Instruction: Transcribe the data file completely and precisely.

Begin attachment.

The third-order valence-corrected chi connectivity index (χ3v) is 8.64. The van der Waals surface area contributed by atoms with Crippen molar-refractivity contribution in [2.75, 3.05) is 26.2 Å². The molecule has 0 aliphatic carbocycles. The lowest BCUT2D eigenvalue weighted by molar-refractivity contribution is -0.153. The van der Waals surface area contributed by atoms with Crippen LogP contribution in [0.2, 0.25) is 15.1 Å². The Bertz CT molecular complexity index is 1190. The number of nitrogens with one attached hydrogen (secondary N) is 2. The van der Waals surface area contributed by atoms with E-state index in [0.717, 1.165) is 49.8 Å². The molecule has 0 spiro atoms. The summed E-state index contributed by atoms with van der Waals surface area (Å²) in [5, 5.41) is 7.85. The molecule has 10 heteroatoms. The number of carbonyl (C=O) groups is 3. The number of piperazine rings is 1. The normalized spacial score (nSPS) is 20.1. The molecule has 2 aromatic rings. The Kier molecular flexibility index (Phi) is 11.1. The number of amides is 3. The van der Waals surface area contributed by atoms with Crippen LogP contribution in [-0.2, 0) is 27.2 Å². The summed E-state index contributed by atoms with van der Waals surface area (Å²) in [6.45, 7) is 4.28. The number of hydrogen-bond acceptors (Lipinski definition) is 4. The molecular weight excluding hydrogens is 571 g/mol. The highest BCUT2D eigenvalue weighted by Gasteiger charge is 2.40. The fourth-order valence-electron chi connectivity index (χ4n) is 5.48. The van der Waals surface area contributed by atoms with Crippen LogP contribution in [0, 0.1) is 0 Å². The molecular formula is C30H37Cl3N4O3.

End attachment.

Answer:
The third-order valence-corrected chi connectivity index (χ3v) is 8.64. The van der Waals surface area contributed by atoms with Crippen molar-refractivity contribution in [2.75, 3.05) is 26.2 Å². The molecule has 0 aliphatic carbocycles. The lowest BCUT2D eigenvalue weighted by molar-refractivity contribution is -0.153. The van der Waals surface area contributed by atoms with Crippen LogP contribution in [0.2, 0.25) is 15.1 Å². The Bertz CT molecular complexity index is 1190. The number of nitrogens with one attached hydrogen (secondary N) is 2. The van der Waals surface area contributed by atoms with E-state index in [0.717, 1.165) is 49.8 Å². The molecule has 0 spiro atoms. The summed E-state index contributed by atoms with van der Waals surface area (Å²) in [5, 5.41) is 7.85. The molecule has 10 heteroatoms. The number of carbonyl (C=O) groups is 3. The number of piperazine rings is 1. The normalized spacial score (nSPS) is 20.1. The molecule has 2 aromatic rings. The Kier molecular flexibility index (Phi) is 11.1. The number of amides is 3. The van der Waals surface area contributed by atoms with Crippen LogP contribution in [-0.2, 0) is 27.2 Å². The summed E-state index contributed by atoms with van der Waals surface area (Å²) in [6.45, 7) is 4.28. The number of hydrogen-bond acceptors (Lipinski definition) is 4. The molecular weight excluding hydrogens is 571 g/mol. The highest BCUT2D eigenvalue weighted by Gasteiger charge is 2.40. The fourth-order valence-electron chi connectivity index (χ4n) is 5.48. The van der Waals surface area contributed by atoms with Crippen LogP contribution in [0, 0.1) is 0 Å². The molecular formula is C30H37Cl3N4O3.